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Student Spotlight

October 2012 Stellar Students - Sheyenne Lemieux & Sabrina James: Transcultural Nursing

Photo of Sheyenne & SabrinaThe College of Menominee Nation (CMN) Nursing Program is graduating two stellar students: Sheyenne Lemieux and Sabrina James. Both women are of Native American heritage and eager to advance transcultural nursing. The CMN uses the tribal clan circle depicting a moose, crane, wolf, bear and eagle as the early social organization of the Menominee people. This tribal clan circle is a framework for CMN education as students learn to gain security through knowledge (moose), build safe environments (crane), become hunters and gathers of knowledge & research (wolf), engage in governance with professional voices (bear) and use freedom to seek social justice (eagle).  Read how the tribal clan circle has guided these two stellar students into the field of nursing, and their achievement of receiving an Associate Degree in Nursing.

Sheyenne Lemieux is a member of the Ho Chunk Nation. Her story of becoming a nurse is based on her personnel experience with childbirth.  Sheyenne recalls being asked by a RN if there was anything in her culture important to her for her childbirth experience. The answer was yes! She remembers how being able to include her Ho Chunk traditions made a difference in her childbirth process and in her healing. She remembers observing all the things nurses do, their knowledge, and caring nature. They were phenomenal! Sheyenne knew she wanted to be one of them; a nurse!  She wanted to gain their knowledge and make others feel safe and welcome. She quit her job, and with the support of her husband and family, went back to school. She made a conscious choice to enter the nursing program of the College of Menominee Nation. Here she felt she would be among other Native American students in a college with American Indian culture at the heart of the program.  She wanted a program that emphasized her history, traditions and the focus on sustainability and balance with mother earth. To her surprise, she was one of only three Native Americans in the nursing program in a class of 20. Sheyenne felt even more driven to succeed and bring the culture and voice of Native Americans into healthcare.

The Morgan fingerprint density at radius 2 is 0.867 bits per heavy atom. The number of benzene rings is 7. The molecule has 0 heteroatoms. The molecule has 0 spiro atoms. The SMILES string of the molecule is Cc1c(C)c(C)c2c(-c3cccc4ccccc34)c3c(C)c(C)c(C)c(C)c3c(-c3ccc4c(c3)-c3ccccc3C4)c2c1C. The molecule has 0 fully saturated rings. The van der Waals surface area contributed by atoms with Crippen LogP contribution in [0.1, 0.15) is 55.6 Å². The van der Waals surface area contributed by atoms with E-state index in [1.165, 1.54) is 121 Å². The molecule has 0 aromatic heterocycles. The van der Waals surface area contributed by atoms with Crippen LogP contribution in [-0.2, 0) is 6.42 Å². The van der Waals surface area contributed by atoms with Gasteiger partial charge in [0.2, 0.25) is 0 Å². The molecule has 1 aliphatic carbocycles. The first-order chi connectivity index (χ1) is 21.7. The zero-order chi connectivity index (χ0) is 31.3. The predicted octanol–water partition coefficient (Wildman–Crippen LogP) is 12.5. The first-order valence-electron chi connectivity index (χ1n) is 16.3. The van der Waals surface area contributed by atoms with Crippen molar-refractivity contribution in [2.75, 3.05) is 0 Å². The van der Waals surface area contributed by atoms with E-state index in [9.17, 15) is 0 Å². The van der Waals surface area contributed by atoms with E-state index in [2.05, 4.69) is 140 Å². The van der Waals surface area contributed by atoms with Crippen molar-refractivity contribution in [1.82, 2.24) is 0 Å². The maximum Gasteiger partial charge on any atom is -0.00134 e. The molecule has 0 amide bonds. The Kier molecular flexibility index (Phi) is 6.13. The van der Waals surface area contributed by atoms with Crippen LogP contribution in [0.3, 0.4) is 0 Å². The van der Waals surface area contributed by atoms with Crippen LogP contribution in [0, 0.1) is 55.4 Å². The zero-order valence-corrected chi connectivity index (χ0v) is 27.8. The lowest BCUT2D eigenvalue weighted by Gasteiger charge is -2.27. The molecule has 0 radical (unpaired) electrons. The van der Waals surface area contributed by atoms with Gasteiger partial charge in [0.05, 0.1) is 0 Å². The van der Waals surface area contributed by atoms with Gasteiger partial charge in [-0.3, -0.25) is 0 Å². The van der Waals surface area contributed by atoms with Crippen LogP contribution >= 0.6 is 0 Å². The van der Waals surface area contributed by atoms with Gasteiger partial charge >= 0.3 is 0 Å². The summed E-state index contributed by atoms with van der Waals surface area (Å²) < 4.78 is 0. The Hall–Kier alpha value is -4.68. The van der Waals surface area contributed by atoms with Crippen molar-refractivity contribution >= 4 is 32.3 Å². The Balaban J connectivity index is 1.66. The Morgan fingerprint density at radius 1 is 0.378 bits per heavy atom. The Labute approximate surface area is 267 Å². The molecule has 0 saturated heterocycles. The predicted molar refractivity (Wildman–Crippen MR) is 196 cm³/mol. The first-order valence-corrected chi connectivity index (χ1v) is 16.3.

Her clinical experiences throughout Northern Wisconsin emphasized the need for transcultural nursing. Sheyenne relates: “I did not see much diversity in the nursing workforce.  Time after time, I would be approached by patients who would be considered from a minority ethnic group. They often said they trusted me to understand their different ways and perspectives.  My taking care of them helped them feel not so alone.  My instincts sensed there was a reason a patient may not be healing as expected.   I easily related to the Native American patients. We often shared stories of our parents and where we came from across America. We respected each other’s history and traditions. Knowing about culture is so very important to healing and wellness. For instance, Native Americans patients may have with them pouches of tobacco, not to smoke, but as scared healing or protection symbols.  Native Americans also have ‘boundaries’ or personal forces/space that should not be broken. It is essential to ask about culture and traditions.“